Q1: What is the point of template DNA preparation and optimization?
Please refer to the following page on the points for template DNA preparation and optimization.

Tech Notes: "Preparation of the template DNA"
Tech Notes: "6 Tips about the template DNA Design"
Q2: What sequences are required upstream of the gene for the protein of interest?
The template DNA must contain T7 promoter sequence and ribosome binding site (SD sequence) upstream of the gene encoding the protein of interest.
Q3: Can I use any promoter besides T7 promoter?
We recommend the template DNA with T7 promoter, because PUREfrex® contains T7 RNA polymerase for transcription. However, if you use other polymerases, please generate template DNA with the suitable promoter for the selected polymerase.
Q4: Is it possible to change the 5'UTR sequence?
However, we know that the 5'UTR sequence affects the protein synthesis; see our poster on the effect of 5'UTR sequences on yield. So far, the 5'UTR sequence we have designed has shown the highest yield. Each sequences in 5'UTR have different effects on the yield, so please adjust the sequence according to the purpose of your experiment.

Please see, "【Poster_MBSJ 2021】Exploration of the template DNA sequence suitable for the E. coli-based reconstituted cell-free protein synthesis system (PUREfrex®)".
Q5: Which stop codons can I use?
All of 3 stop codons (TAA, ochre; TAG, amber; TGA, opal) can be used with PUREfrex®, because it contains 2 release factors (translation termination factors) recognizing all 3 stop codons.
Q6: What sequences are required downstream of the gene for the protein of interest?
When you use circular DNA, T7 terminator sequence to terminate transcription must be placed downstream of the gene encoding the protein of interest. When you use linear DNA, add at least 10 nucleotides downstream from stop codon. T7 terminator sequence is not necessary when linear DNA is used.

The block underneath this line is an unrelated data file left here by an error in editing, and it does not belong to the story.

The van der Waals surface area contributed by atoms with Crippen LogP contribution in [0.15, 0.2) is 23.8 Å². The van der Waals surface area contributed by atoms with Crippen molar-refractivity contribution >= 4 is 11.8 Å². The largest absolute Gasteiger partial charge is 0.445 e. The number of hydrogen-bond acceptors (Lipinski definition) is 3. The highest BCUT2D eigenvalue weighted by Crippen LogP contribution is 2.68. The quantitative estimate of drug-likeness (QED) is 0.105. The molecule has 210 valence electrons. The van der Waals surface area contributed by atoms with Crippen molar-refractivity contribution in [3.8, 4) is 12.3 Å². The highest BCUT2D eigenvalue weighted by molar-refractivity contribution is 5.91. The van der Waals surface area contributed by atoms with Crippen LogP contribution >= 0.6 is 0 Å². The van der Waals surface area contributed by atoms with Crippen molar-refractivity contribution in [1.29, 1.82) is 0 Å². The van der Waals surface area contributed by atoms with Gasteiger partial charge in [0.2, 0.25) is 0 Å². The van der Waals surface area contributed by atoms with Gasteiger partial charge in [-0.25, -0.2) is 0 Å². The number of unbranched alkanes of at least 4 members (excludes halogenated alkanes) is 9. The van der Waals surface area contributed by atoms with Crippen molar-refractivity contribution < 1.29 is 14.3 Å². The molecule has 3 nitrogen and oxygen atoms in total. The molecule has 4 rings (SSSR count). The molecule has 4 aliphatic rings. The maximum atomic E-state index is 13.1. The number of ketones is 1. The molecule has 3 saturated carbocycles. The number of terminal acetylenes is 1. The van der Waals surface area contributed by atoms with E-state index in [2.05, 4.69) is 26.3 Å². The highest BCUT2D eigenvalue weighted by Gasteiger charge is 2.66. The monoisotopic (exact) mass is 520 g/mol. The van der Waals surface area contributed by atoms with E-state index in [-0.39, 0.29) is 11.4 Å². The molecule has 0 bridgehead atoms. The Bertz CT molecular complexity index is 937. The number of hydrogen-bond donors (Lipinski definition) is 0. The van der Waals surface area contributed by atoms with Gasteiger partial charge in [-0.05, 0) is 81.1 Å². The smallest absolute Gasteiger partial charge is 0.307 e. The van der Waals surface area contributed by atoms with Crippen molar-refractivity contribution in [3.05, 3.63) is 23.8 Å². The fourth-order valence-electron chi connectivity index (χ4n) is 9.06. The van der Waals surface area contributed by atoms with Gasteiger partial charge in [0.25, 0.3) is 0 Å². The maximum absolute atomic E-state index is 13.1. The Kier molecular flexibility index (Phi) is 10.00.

Q7: When preparing the template DNA for PUREfrex by two-step PCR, are there any restrictions on the "arbitrary sequence of 10 bases or more" of the REV primer?
"REV primer" is basically flexible, but there are some points to be considered.

・The "taatga" after the C-terminus of the ORF means two stop codons.
・The length is more important than the sequence. If the length is shorter than 10 bases, the efficiency of protein synthesis will be affected, but if it is longer than 10 bases(like 20 bases or more), it will be fine.
・Avoid sequences that form a rigid secondary structure (ex, high GC content, etc.) just after the stop codon as much as possible.
・For example, a restriction enzyme site can be inserted in this region.
Q8: What amount of the template DNA is added to the reaction mixture?
0.5-3 ng per 1 kbp DNA for 1 µL of the reaction mixture will be fine.
The amount of DNA should be calculated based on number of DNA molecules. For example, in case of 6 kbp of plasmid, regardless of length of ORF, 3 to 18 ng of DNA should be added for 1 µL of the reaction mixture.
Q9: Can TE buffer be used for dissolving the template DNA?
Buffers containing EDTA should not be used for dissolving DNA, because EDTA inhibits transcription and translation reaction. We recommend dissolving the template DNA in EDTA-free buffer or Milli-Q water.
Q10: What are the points to use PCR product as the template DNA?
Although unpurified PCR reaction mixture can be directly used with PUREfrex®, do not add more than 10% (v/v) to the reaction mixture of PUREfrex®.

The efficiency of both transcription and translation reaction may decrease when the salt concentration is altered by carryover from the PCR mixture.